Every year, from mid December on, we waited breathlessly for the UPS man. She always sent a large package with a gift each for all six of us. We didn’t have to know her to love her, nor did we wonder how she knew what to give each of us (we were not privy to their correspondence!) Thus she was our “Santa Claus,” the one who made our Christmas tree worthwhile. So I loved my “Betsy-Wetsy” doll the year she came, and proudly wore my Girl Scout belt with a whistle attached over my cast off uniform from a cousin! It was never a chore to write our “thank you’s.”

Each year we agonized as the days came closer to December 25th with no package. In all the years that I remember, it only once came late--the next day--and that was a sad one, but it was usually a squeaker, arriving in the afternoon of the 24th! But as I said, time moved on and we grew up. When the packages stopped coming I don’t know but I do know that when I was in Nurse’s training and found myself in Poughkeepsie for a 3 month’s psychiatric assignment, I took the three days I had free at the end, hopped on a bus and went to E. Orange N. J. Aunt “Dede” and Lily met me and I stayed with them, enjoying their hospitality. Now their mother was gone but I thanked them, telling them all they had meant to us over the years, acknowledging their work in purchasing, wrapping and mailing those many packages. All this in the days of no scotch tape and tie the boxes well with string! They did admit it was difficult for them to find the time, thus the “late day” packages.

The moral of this story is simple. “You Reap What You Sow”— they looked for our childhood notes, they showed me some they’d saved and knew they’d gained our love. They had no other “grand children” but considered us to be theirs. So watch what you do for others, it can come back to LOVE you!!

Lucille, the Author

Sunday, March 10, 2013

Favorite Pets--Poultry Can Make Nice Pets Too!

So, here begins our first installment of 'Favorite Pets'--

Uncle Jack writes:

Most of the chickens we had when I was growing up were White Leghorns because they were the best egg producers. However, they were wilder than most other breeds. The one exception to this was a chicken I named Jim. One day, Jim walked right up to me and let me pick him up, something the other chickens never let me do. So I made a pet out of him. He would follow me around and when I went for a bike ride he would jump up on the handlebars and ride there as I pedaled around the block.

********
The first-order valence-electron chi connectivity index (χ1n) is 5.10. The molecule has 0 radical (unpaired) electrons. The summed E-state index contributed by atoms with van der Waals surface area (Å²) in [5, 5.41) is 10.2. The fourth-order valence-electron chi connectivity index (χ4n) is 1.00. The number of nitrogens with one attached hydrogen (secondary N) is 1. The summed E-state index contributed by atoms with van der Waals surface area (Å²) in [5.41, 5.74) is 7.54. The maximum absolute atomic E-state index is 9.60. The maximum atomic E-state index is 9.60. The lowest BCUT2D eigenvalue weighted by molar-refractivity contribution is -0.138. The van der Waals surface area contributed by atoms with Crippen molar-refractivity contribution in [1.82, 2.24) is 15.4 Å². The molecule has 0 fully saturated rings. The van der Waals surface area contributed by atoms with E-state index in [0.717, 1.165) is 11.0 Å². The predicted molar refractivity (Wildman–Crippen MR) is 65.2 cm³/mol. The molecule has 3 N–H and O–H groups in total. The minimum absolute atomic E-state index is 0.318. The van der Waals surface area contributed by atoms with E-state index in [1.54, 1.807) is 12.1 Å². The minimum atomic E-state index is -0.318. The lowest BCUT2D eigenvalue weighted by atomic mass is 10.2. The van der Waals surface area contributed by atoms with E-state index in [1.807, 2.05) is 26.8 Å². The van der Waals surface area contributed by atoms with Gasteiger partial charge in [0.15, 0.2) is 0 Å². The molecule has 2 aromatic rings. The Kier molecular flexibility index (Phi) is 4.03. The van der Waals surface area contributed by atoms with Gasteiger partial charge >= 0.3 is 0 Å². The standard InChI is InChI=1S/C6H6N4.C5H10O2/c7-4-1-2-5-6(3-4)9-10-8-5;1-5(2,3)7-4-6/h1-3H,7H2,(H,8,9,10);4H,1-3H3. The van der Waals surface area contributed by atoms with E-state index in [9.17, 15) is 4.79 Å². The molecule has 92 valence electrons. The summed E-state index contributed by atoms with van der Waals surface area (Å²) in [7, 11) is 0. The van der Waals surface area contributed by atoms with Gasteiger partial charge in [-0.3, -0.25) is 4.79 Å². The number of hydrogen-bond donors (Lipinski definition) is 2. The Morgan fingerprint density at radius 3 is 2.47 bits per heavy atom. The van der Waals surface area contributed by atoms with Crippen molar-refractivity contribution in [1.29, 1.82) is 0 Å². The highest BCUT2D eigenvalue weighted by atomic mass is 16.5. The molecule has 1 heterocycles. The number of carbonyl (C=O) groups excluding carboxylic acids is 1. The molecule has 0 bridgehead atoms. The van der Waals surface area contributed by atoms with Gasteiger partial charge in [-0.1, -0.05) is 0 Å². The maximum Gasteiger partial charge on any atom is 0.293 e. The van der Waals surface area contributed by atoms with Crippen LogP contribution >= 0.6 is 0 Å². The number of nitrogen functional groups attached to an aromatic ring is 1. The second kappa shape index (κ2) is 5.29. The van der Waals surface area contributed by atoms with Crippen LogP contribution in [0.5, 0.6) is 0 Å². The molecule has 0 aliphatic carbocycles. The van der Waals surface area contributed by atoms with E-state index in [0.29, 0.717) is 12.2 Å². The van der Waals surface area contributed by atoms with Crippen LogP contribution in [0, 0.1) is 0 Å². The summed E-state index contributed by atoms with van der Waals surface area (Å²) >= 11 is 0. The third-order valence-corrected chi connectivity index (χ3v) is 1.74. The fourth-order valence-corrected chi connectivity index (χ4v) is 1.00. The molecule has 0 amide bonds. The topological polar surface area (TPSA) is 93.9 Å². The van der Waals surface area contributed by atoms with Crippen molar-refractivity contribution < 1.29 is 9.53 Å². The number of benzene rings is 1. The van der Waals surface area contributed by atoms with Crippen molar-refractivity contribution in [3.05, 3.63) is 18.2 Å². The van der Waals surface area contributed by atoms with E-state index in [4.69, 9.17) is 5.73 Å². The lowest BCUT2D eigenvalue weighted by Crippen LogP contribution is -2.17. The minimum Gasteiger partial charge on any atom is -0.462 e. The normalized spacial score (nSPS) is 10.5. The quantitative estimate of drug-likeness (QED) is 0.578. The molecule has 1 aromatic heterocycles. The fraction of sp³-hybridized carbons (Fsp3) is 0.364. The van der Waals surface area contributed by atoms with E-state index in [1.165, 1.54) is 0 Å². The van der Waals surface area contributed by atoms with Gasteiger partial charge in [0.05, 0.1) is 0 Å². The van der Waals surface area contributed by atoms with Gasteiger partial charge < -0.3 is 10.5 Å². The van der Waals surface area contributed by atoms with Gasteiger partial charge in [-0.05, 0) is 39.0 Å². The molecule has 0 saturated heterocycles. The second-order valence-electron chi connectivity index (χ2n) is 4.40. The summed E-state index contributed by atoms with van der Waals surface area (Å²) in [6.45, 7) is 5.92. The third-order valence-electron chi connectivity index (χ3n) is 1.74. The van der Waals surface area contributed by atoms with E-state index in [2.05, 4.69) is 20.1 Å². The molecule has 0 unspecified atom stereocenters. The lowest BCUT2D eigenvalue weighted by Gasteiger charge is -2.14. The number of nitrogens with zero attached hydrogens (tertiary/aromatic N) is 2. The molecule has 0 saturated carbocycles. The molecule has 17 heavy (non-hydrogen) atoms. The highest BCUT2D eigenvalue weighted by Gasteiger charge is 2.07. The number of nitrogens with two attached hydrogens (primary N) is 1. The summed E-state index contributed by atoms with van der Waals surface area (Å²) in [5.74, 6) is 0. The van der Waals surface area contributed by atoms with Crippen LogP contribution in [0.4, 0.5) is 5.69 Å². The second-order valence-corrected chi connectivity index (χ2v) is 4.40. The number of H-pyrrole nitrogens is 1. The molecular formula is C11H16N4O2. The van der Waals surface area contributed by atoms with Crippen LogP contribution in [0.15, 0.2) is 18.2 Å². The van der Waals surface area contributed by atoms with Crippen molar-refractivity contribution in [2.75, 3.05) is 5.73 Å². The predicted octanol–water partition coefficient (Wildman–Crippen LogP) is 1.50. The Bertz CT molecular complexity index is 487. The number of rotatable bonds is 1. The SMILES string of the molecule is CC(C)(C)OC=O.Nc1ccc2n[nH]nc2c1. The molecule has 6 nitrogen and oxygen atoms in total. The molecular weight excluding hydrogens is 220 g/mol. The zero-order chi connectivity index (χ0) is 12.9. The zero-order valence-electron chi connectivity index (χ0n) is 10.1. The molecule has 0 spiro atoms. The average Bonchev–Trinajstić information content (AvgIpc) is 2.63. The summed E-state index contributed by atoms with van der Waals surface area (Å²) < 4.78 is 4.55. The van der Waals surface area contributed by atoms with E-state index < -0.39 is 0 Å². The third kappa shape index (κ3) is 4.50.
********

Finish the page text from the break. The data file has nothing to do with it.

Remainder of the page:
I made a nice spot for him in the garage and kept him there. Up until the time I met Jim I thought that all chickens were dumb. Jim changed my mind. There was no doubt that Jim realized he was something special because of the way he would lord it over the other chickens—especially on hot summer days.. He would strut back and forth in front of the screen door on the front of the chicken coop where the poor chickens were almost dying from the heat. You could almost hear him saying to them, “You poor clucks. Here you are almost roasting to death and here I am walking around free as a bird.” It was then I learned that chickens have a memory as well as a vengeance streak.

I learned this one day when the chickens got out—AGAIN. We finally caught them all and put them back into their chicken coop. By mistake, we put Jim in with the rest of the chickens. Luckily I missed him and went looking for him. I found him cowering in a corner, his body covered with blood from the numerous pecks he had received from the vengeful chickens. He did survive but he never did make that mistake again; he always stayed clear of the chicken coop. In the end, his friendliness did him in. One day he turned up missing, never to be seen again. We always suspected that our neighbor, Mrs. Patti, had caught him and the Patti family had a nice chicken dinner that night.

Aunt CB writes:

Well, this is a crazy thing! I get a request through the “Pet-Heaven-O-Gram to write a story about my life—seventy-five years ago!!

So, OK, here goes————

“Cock-a-dodle-do!” (I’m a little rusty here)

Make no mistake, I am the master of the barnyard at 30 West St! I have 10 or 12 handmaidens, (well, they are not all “maidens”) all of whom do my bidding! They scratch and poke the ground in our “yard” and when they see a worm, they “cluck-cluck” and I race over and grab it! (I must keep up my strength as they keep me pretty busy!) They also lay eggs and when they do so, I try to let my boss know by crowing. Then he sends out one of the scrubby kids to gather them and they are supposed to remember to feed us! Mostly they do.

On Sunday mornings I get my pampering. They bring me in their big room where they eat and feed me left-over pancakes. These are pretty sweet because they dip sticky stuff over them but I can get them down. I try not to stay too long, though, cause that sticky stuff travels through me fast and they get upset when it leaks out! Why do they use it then?